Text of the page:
An I-dare-you-not-to-click-on-me-story marks a terminal diagnosis for a magazine. How long death takes depends on how robust circulation was to start. TIME, for instance, has been showing signs for a while, but it is a much older weekly that had 4 million subscribers when Teen Vogue first ran. Teen Vogue was never that successful and was not rescued by recent viral articles about anal sex, as Emily Zanotti explains. Such articles might get clicks, but they don’t pay the bills, especially for a — supposedly — fashion magazine.

In other magazine dramas: TIME went for controversy clicks with “The Goddess Myth” that a woman is “built to build a human, that she will feel all the more empowered for doing so as nature supposedly intended and that the baby’s future depends on it.” (It’s part of the crunchy motherhood thing.) Marie Claire complained that Taylor Swift wasn’t using her popularity for progressive political gain. As Stacey Lennox noted, TSwift ignored them. Newsweek got raided. Rolling Stone finally settled everything and got bought. Magazines on paper did not have such a great year.

Short Memories and Whiplash, November 19, 2017

I’m revisiting this one because it might be my favorite, and “we’ve been here before” has become a major theme in my writing. In November the Harvey Weinstein reality was new and we were wondering how we got here.

If mental whiplash could be treated, doctors’ offices would be overrun with it this week. The big collective memory loss story of the week is of course how sexual harassment survived the 1990’s. But the memory failure goes beyond — far beyond — what I have written about feminists defending serial offenders for the sake of abortion.

First, a whole bunch of people have apparently believed for years that was a reference to moving on from the George W. Bush administration. No, it was formed by Democrats sick of Republicans harping on President Clinton’s treatment of female employees. We were supposed to be “moving on” from wasting the country’s time with the issue. Two big donors circulated an email for a “cyber petition” — hey, it was the early internet still — and when they gathered 200,000 signatures, they made a website. This is the email that circulated about that time. (Yes, web design has come a long way.)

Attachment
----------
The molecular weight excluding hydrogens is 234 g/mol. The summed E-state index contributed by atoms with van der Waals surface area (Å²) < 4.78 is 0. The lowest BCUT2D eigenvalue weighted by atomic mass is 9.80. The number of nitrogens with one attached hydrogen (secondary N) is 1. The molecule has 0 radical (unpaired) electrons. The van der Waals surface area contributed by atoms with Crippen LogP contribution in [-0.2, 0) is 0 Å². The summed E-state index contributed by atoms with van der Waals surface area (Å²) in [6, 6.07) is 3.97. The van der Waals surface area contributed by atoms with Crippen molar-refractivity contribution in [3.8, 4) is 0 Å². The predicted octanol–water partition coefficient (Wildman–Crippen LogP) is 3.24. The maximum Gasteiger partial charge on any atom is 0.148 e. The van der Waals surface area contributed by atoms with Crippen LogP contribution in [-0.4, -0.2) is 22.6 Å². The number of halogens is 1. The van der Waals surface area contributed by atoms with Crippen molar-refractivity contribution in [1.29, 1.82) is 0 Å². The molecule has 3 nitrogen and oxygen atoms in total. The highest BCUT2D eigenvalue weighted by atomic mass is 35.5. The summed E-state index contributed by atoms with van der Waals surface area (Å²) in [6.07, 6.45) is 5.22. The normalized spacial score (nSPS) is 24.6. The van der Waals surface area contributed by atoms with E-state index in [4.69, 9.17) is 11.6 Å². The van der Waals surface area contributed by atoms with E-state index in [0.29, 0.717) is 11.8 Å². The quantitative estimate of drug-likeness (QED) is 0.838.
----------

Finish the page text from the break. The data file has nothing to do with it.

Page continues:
Second, Kate Harding, author of Nasty Women and Resistance or something, tweet-stormed about how a Democrat, in this case Al Franken, should never resign in the face of sexual harassment allegations because a Republican politician never would. Thus, Democrats taking the high road might end up having their guy replaced by a Republican. Better to keep the offender with the D by his name in power. I thought it was bad on Twitter, but no — the Washington Post gave her space to make that case in an op-ed. And the really fun bit: she’s wrong. Exactly this happened during the Clinton impeachment hearing. Larry Flint had put out a hit on Republican lawmakers. He’d pay some chunk of money for dirt on any GOP House member’s sexual missdeeds, well, I’ll back up a bit further.

Clinton was impeached by an outgoing Congress and tried in December. As a result of the division between Republicans wanting accountability and Democrats wanting to “move on”, the party in the White House, Democrats, had won seats in a mid-term election. Not a lot but, historically, it was a thrashing. House Speaker Newt Gingrich was ousted by GOP leadership for this failure. Bob Livingston of Louisiana, who most have never heard of, was elected Speaker of the House for the incoming Congress. But the Flint hit turned up evidence of an old affair. He and his wife had moved on, but Hustler was prepping a story. So Livingston preemptively announced it when he called on President Clinton to resign and spare the country the trial. Members shouted back at him, “No, you resign.” He paused for a moment, and then he did. “I believe I had it in me to do a fine job, but I cannot do that job or be the kind of leader that I would like to be under current circumstances.” Democrats spent the next week begging him to reconsider because it made Clinton look so bad.

That’s the recap and update for now. To get similar links and commentary for your Sunday reading, sign up here.



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Leslie Loftis

Leslie Loftis


Teacher of life admin and curator of commentary. Occasional writer.